Strengthening Your Strategic Network to Advance Your Clinical Research Career

Kenneth Christopher looking over his shoulder while presenting to students in a classroom

An important part of successfully advancing your role as a physician, scientist or other health care professional with an interest in clinical research involves strategically building—or strengthening—a network of like-minded colleagues and peers.

In fact, no matter where in the world you are located, who you know, in addition to what you do, can be instrumental in opening up new doors, according to Kenneth B. Christopher, MD, SM, Assistant Program Director of the Internal Medicine Residency Training Program at the Brigham and Women’s Hospital and Co-Director of Harvard Medical School’s Global Clinical Scholars Research Training Program and the new Foundations of Clinical Research Program.

Using Networking for Health Care Career Success

“My network is everywhere. I have a lot of collaborations with researchers around the world,” Christopher says, adding that his ability to network well has contributed to many of his career successes. “I’m interested in anyone with an idea, a particular skill set or data for me to study,” he adds. “Ninety-nine percent of the people who publish clinical research never did any of the research on their own. They lean on others. Networking will help you have so much to offer, become a leader in your field and be given opportunities you would not have had otherwise,” he stresses.

Christopher also admits that networking is a skill he had to develop over the years, since it didn’t come naturally. “The word ‘work’ is part of networking,” he says, adding that this is very accurate. Yet it’s worth pushing past your comfort zone since the benefits of networking can be multi-fold.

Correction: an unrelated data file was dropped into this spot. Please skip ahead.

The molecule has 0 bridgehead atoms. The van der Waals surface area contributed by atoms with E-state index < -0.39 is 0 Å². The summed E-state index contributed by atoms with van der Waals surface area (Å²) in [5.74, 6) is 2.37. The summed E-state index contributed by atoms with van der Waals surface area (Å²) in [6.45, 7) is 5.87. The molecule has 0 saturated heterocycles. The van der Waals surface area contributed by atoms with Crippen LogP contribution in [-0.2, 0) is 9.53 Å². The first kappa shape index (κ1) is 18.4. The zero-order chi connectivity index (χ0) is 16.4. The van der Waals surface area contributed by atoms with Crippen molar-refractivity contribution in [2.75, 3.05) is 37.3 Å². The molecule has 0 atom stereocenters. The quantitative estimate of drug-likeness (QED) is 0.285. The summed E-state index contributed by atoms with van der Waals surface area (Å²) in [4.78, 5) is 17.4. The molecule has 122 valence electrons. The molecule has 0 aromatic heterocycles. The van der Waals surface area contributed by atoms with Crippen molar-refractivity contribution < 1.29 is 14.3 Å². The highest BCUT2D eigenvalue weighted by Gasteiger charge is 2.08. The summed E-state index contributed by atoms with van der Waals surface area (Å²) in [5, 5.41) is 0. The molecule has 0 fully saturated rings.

Exploring Dunbar’s Theory

To understand the concept of networking and how to apply it most effectively, he looks to Robin Dunbar’s theory, which explores numbers in groups and what that really means.

“Dunbar is an evolutionary psychologist who has a theory that says that everyone has 1,500 people you can put a name to their face, 500 people at an acquaintance level, and 150 casual friends. The latter—150— is Dunbar’s number, or the people in your strategic network,” Christopher explains. He added that according to the theory, it’s believed that this is the size that the human mind can manage to interact with in a meaningful way.

Advice to Build a Strategic Network

“Very few people like networking when they walk into a room. It’s not easy work; it involves going outside your comfort zone,” Christopher says. But taking the time to develop your skills can be beneficial. He offers the following advice to help you optimize your networking efforts and reach your career goals.

Identify your audience

In any networking situation, he points out that you can usually identify people as being part of one of three critical groups: Hubs are people directly connected to many influencers who can disseminate information to their group quickly. Gatekeepers are those at the intersections of different areas of expertise who can help you get access. At a conference, once you identify whom you want to meet, you’ll need to pursue their gatekeepers to help you. Pulse takers are overt influencers within networks who are often more knowing than known and can be very beneficial.

Create a brief conversation

“When networking, most of us fail to give enough information to the person we are speaking with so they can assess if we have what they need,” Christopher says. This can be an expensive oversight, since it can prevent you from finding commonalities with someone who could help you. Therefore, he suggests creating a one-minute conversation anchored by a networking pitch that can efficiently give people a large amount of information in a short amount of time.